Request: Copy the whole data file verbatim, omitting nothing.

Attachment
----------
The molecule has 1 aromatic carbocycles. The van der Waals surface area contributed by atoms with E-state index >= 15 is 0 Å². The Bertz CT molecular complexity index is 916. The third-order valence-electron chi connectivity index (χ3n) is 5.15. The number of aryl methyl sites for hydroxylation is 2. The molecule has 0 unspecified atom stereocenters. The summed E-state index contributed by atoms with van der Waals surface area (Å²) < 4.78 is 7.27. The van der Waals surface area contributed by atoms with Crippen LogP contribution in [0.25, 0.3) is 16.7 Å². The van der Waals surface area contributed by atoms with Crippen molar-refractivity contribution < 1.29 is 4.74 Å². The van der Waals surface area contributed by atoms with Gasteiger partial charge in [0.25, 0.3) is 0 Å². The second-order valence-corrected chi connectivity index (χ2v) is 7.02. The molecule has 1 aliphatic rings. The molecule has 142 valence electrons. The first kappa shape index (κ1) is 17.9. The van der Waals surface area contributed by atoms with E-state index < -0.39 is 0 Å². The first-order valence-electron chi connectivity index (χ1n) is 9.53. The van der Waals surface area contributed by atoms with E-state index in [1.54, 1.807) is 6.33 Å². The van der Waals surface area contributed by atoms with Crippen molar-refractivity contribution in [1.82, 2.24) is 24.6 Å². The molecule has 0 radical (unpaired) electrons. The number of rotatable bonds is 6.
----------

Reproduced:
The molecule has 1 aromatic carbocycles. The van der Waals surface area contributed by atoms with E-state index >= 15 is 0 Å². The Bertz CT molecular complexity index is 916. The third-order valence-electron chi connectivity index (χ3n) is 5.15. The number of aryl methyl sites for hydroxylation is 2. The molecule has 0 unspecified atom stereocenters. The summed E-state index contributed by atoms with van der Waals surface area (Å²) < 4.78 is 7.27. The van der Waals surface area contributed by atoms with Crippen LogP contribution in [0.25, 0.3) is 16.7 Å². The van der Waals surface area contributed by atoms with Crippen molar-refractivity contribution < 1.29 is 4.74 Å². The van der Waals surface area contributed by atoms with Gasteiger partial charge in [0.25, 0.3) is 0 Å². The second-order valence-corrected chi connectivity index (χ2v) is 7.02. The molecule has 1 aliphatic rings. The molecule has 142 valence electrons. The first kappa shape index (κ1) is 17.9. The van der Waals surface area contributed by atoms with E-state index < -0.39 is 0 Å². The first-order valence-electron chi connectivity index (χ1n) is 9.53. The van der Waals surface area contributed by atoms with E-state index in [1.54, 1.807) is 6.33 Å². The van der Waals surface area contributed by atoms with Crippen molar-refractivity contribution in [1.82, 2.24) is 24.6 Å². The molecule has 0 radical (unpaired) electrons. The number of rotatable bonds is 6.